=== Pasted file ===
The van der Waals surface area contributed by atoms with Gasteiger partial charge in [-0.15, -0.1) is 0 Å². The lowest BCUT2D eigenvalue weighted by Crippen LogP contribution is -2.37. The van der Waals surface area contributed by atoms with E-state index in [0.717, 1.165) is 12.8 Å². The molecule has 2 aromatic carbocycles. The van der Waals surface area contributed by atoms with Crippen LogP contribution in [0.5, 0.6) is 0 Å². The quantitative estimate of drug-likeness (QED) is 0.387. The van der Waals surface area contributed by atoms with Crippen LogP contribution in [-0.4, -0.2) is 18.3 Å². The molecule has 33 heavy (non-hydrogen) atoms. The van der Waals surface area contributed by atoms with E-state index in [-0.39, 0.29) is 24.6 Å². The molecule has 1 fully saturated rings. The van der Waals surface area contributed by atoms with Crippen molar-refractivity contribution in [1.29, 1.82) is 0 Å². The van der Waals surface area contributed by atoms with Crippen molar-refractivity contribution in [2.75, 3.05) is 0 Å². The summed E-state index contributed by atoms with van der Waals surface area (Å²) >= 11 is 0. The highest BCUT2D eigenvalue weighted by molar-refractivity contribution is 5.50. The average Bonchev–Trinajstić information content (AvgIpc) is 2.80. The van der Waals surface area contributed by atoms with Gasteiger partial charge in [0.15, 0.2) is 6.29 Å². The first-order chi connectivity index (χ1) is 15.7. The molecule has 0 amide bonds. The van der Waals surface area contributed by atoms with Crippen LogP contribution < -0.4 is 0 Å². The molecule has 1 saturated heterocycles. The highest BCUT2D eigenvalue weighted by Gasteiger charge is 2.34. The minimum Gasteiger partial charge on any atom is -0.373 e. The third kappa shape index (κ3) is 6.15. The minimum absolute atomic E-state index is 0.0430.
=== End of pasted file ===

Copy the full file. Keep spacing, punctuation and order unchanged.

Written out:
The van der Waals surface area contributed by atoms with Gasteiger partial charge in [-0.15, -0.1) is 0 Å². The lowest BCUT2D eigenvalue weighted by Crippen LogP contribution is -2.37. The van der Waals surface area contributed by atoms with E-state index in [0.717, 1.165) is 12.8 Å². The molecule has 2 aromatic carbocycles. The van der Waals surface area contributed by atoms with Crippen LogP contribution in [0.5, 0.6) is 0 Å². The quantitative estimate of drug-likeness (QED) is 0.387. The van der Waals surface area contributed by atoms with Crippen LogP contribution in [-0.4, -0.2) is 18.3 Å². The molecule has 33 heavy (non-hydrogen) atoms. The van der Waals surface area contributed by atoms with E-state index in [-0.39, 0.29) is 24.6 Å². The molecule has 1 fully saturated rings. The van der Waals surface area contributed by atoms with Crippen molar-refractivity contribution in [1.29, 1.82) is 0 Å². The van der Waals surface area contributed by atoms with Crippen molar-refractivity contribution in [2.75, 3.05) is 0 Å². The summed E-state index contributed by atoms with van der Waals surface area (Å²) >= 11 is 0. The highest BCUT2D eigenvalue weighted by molar-refractivity contribution is 5.50. The average Bonchev–Trinajstić information content (AvgIpc) is 2.80. The van der Waals surface area contributed by atoms with Gasteiger partial charge in [0.15, 0.2) is 6.29 Å². The first-order chi connectivity index (χ1) is 15.7. The molecule has 0 amide bonds. The van der Waals surface area contributed by atoms with Crippen LogP contribution < -0.4 is 0 Å². The molecule has 1 saturated heterocycles. The highest BCUT2D eigenvalue weighted by Gasteiger charge is 2.34. The minimum Gasteiger partial charge on any atom is -0.373 e. The third kappa shape index (κ3) is 6.15. The minimum absolute atomic E-state index is 0.0430.